Last year, we moved to a new house about half the size of our old house. Our old house was a bit cluttered, and the garage, attic, and basement were full of stuff. That happens when you combine three households into one (David’s parents’, David’s, and mine). When we decided to move, we figured we’d buy the new house, spend a couple of weeks getting it ready, move in, and then spend a few more weeks sorting, clearing out, cleaning, and doing minor repairs at the old house before putting it on the market.
Instead, just after we’d had our offer on the new house accepted, our realtor called to ask if we’d be willing to have a couple walk through. They’d been set to buy a house in our neighborhood and the deal fell through on the day of closing because the sellers were carrying more debt on the house than they could pay off at the sale (our realtor said this kind of thing is happening more and more in this era of 120% mortgages, though in this particular case I think the sellers had somehow managed to get home equity loans from two different lenders who didn’t know about each other). I said they could walk through as long as they understood that we had done no cleaning or preparation to show the house.
They walked through. And then they sat in their realtor’s car in the street in front of our house and wrote us an offer. A good offer. A highly acceptable offer, especially given their willingness to take the house “as is.” We figure they saved us several thousand bucks in double mortgage payments, maintenance, and painting.
The only stitch: they needed to close in three weeks.
So we had three weeks to prep the new house, sort/clear/clean etc at the old house, and move. It was a busy and stressful three weeks, as you can imagine, and it came right down to the wire: on the day the buyers were to take possession at noon, I met rubbish haulers at the old house at seven in the morning to take the last of the junk out of the attic and basement, and then I left the back door unlocked for the cleaners to come at nine and swab everything down.
Much of the sorting/clearing etc fell by the wayside. We moved boxes and boxes of things to the new house that we knew we planned to get rid off. And we found more stuff to get rid of as we unpacked (did we really need four sets of mixing bowls? We thought not).
As we unpacked, all that stuff went into the garage, where it has sat for over a year waiting to be dealt with.
During much of that year, I was pregnant, which is my primary excuse.
But in recent weeks, I have cleared out the garage. I’ve taken three trunkloads to Goodwill (and there’s another sitting by the garage door now), a trunkload of books to recycling, another trunkload of books to the library as donations, and a trunkload of obsolete electronic equipment to recycling. I’ve also given away two futons, a cat cage, a punching bag, a baby gate, seven quarts of 10w30 motor oil, 24 pounds of charcoal, a dog crate, a leaf blower we hadn’t even known we owned, a four-drawer filing cabinet, an office chair, and assorted other perfectly good items via Freecycle.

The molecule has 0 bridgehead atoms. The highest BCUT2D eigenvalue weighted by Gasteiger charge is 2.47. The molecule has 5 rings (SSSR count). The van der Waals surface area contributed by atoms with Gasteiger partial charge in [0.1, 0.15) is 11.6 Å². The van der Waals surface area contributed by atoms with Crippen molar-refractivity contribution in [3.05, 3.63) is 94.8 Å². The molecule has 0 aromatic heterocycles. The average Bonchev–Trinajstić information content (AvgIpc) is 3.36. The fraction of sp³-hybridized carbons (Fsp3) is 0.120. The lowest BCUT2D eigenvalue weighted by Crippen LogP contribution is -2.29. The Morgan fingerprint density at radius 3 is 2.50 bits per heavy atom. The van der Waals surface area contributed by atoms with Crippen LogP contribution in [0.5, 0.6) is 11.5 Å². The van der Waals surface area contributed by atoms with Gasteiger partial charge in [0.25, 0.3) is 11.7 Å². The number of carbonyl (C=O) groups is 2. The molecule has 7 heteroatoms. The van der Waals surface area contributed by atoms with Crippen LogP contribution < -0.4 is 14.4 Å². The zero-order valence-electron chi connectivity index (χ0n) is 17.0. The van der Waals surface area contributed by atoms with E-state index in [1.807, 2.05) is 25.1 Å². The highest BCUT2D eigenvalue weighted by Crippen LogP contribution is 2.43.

My point is, it was just in time. Because on Sunday, our basement, like so many basements in mid-Michigan, flooded. Record-setting amounts of rain will do that. The cleanup begins tomorrow, and the first step the cleaning company will take is moving all the contents of the basement that aren’t obviously destined for the dumpster…to my garage.
So much for my cleared-out garage. But, on the bright side, by the time they’ve finished clearing everything out, taking up all the carpets, washing the floors, drying the place out with big drying machines, and hosing it all down with anti-microbial spray, the basement is going to be the epitome of uncluttered.
And the garage will be cleared out again soon enough, because we will have to go through everything very quickly. First, because anything that is wet or damp will rot if we don’t deal with it right away; second, because it will be good to get anything we want to throw away into the dumpster already being paid for as part of the cleanup effort; and third, because we have a limited time to submit our claim to the insurance company.
I was nervous about the cleanup process, but the company is ready to hold my hand all the way through. They even gave me a booklet called “Tips on Surviving an Insurance Restoration Project.” And tomorrow, we will be assisted throughout the packout process by a person called a “Contents Specialist,” who is an expert on things like whether the upholstered chairs can be cleaned or should just be pitched.
I love nothing better than getting rid of things, and have fantasized about saying, “Just pitch it all! Except the boxes labeled Baby Clothes. We’re gonna use those!” I figure anything we haven’t used or missed in over a year should just be carried quietly out of the house. But I can never convince David to sign on to a plan like that.Posted by Su Penn at May 26, 2004 05:45 PM | TrackBack